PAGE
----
SUMMERVILLE — Less than three months after Anthony Britt officially took the reins of the St. George Police Department, he started depositing checks meant for the agency into his own bank account, according to court papers.

Since early November 2009, he cashed $14,161.50 in checks for his own use, the documents stated. It ended in early May when the town’s mayor noticed a misspent check and asked the State Law Enforcement Division to investigate.

The probe culminated with the police chief’s resignation last week and his arrest Tuesday on charges of embezzlement of more than $10,000 in public funds and misconduct in office.

The embezzlement count is a felony punishable by up to 10 years in prison. The misconduct charge is a misdemeanor that carries up to a year behind bars.

Britt turned himself in at a Summerville jail around 2 p.m. Tuesday, but a Dorchester County magistrate agreed to release him on his own recognizance.

The 45-year-old resident of Britt Green Road in St. George had served the town as an officer for six years in the 1990s until he was suspended from his post as a sergeant because of a 1999 investigation, the results of which remained unknown Tuesday.

He then landed a law enforcement job in Vance, where he later became that Orangeburg County town’s chief.

But in October 2008, he moved back to St. George, where he had graduated from high school in 1986. He became interim chief in April 2009 after his predecessor’s retirement and was hired to the full-time position that August.

SLED agents said in arrest affidavits that the checks, made out to the Police Department, started going missing Nov. 5, 2009.

The documents did not specify who had made the checks out to the town in the first place.

Britt had been entrusted to use the money for the public’s benefit, but the affidavits alleged that he instead signed his own name on the checks and deposited the funds into his own account.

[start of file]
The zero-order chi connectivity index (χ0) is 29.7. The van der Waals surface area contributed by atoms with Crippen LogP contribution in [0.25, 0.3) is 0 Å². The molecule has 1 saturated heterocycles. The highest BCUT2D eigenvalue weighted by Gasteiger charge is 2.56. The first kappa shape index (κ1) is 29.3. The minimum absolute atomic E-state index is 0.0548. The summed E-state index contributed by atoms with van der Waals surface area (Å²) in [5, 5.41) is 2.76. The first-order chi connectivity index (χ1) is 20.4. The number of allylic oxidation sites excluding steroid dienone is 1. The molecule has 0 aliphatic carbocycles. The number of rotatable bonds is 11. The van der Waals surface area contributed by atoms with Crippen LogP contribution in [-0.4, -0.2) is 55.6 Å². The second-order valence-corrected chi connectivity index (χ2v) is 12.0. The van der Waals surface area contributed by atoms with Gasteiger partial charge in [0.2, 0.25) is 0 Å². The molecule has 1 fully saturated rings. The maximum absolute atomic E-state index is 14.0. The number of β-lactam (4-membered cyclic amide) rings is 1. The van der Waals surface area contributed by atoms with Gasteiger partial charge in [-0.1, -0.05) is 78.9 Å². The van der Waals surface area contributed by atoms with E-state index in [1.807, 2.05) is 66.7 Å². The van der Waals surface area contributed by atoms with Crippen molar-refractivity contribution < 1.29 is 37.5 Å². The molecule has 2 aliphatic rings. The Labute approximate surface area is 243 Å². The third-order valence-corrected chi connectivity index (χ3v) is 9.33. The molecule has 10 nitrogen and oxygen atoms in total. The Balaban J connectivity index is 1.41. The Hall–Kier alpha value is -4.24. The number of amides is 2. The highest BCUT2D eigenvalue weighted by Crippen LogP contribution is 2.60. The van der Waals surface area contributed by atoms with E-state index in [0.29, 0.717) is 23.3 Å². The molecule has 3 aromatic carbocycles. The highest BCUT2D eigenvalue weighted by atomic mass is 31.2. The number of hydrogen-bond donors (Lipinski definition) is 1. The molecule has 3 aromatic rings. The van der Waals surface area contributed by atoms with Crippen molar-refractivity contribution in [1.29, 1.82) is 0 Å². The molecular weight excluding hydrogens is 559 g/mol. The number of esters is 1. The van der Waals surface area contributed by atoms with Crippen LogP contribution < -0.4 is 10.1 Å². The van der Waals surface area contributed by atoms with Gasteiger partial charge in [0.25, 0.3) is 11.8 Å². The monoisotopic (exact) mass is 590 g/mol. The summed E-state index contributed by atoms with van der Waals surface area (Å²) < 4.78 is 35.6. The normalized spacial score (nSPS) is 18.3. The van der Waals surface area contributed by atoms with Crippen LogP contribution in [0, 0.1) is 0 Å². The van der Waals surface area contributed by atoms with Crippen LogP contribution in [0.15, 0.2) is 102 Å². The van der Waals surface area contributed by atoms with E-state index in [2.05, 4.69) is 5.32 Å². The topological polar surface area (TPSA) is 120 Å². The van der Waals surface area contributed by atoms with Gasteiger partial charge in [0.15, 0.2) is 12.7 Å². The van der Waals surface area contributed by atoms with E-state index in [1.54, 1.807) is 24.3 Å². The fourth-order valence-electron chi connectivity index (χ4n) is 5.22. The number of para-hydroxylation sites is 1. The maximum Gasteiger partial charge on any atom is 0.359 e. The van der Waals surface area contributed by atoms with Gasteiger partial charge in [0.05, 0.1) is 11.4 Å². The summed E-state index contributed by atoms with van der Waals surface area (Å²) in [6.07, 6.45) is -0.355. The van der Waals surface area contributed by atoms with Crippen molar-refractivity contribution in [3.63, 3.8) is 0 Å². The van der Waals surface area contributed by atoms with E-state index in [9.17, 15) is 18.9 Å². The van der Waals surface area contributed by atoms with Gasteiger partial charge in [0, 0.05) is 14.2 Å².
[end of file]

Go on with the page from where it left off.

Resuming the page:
The embezzlement, according to the documents, continued until May 6, when St. George Mayor Anne Johnston said she noticed that a single check hadn’t been properly deposited into a town account.

In a jail Tuesday, Britt stood in a hallway lined with cinder block walls. He wore a bright orange T-shirt under a striped collared shirt as he spoke few words during a bond hearing conducted by video conferencing.

Magistrate Katrina Patton asked Britt if he was aware of the nature of the criminal charges he faces.

“Yes, ma’am,” he said, his voice soft.

Family members — including his parents, his brother and his aunt — gripped each other’s hands tightly as they sat on wooden benches and watched Britt on a television screen.

His attorney, Donald McCune of Charleston, said Britt was “so knitted to the community” and argued for a low bail.

He’s a father of four, has no previous arrest history and has dedicated most of his working days to law enforcement, McCune said.

“Certainly, you are innocent until proven guilty,” the magistrate said, agreeing with McCune’s request.

Neither McCune nor Britt’s loved ones would comment after the proceeding.

The St. George mayor was listed as representing the victim in the case, but she did not attend the hearing.

Johnston has said she would conduct a nationwide search for a new chief, a process that could take four months. Britt had been promoted from within the ranks in 2009, when the town considered external candidates for a chief’s job that would pay about $43,000 yearly.

The mayor lamented the town police officers’ low pay and said she hoped Britt’s replacement could be afforded a larger salary and would not want for money.

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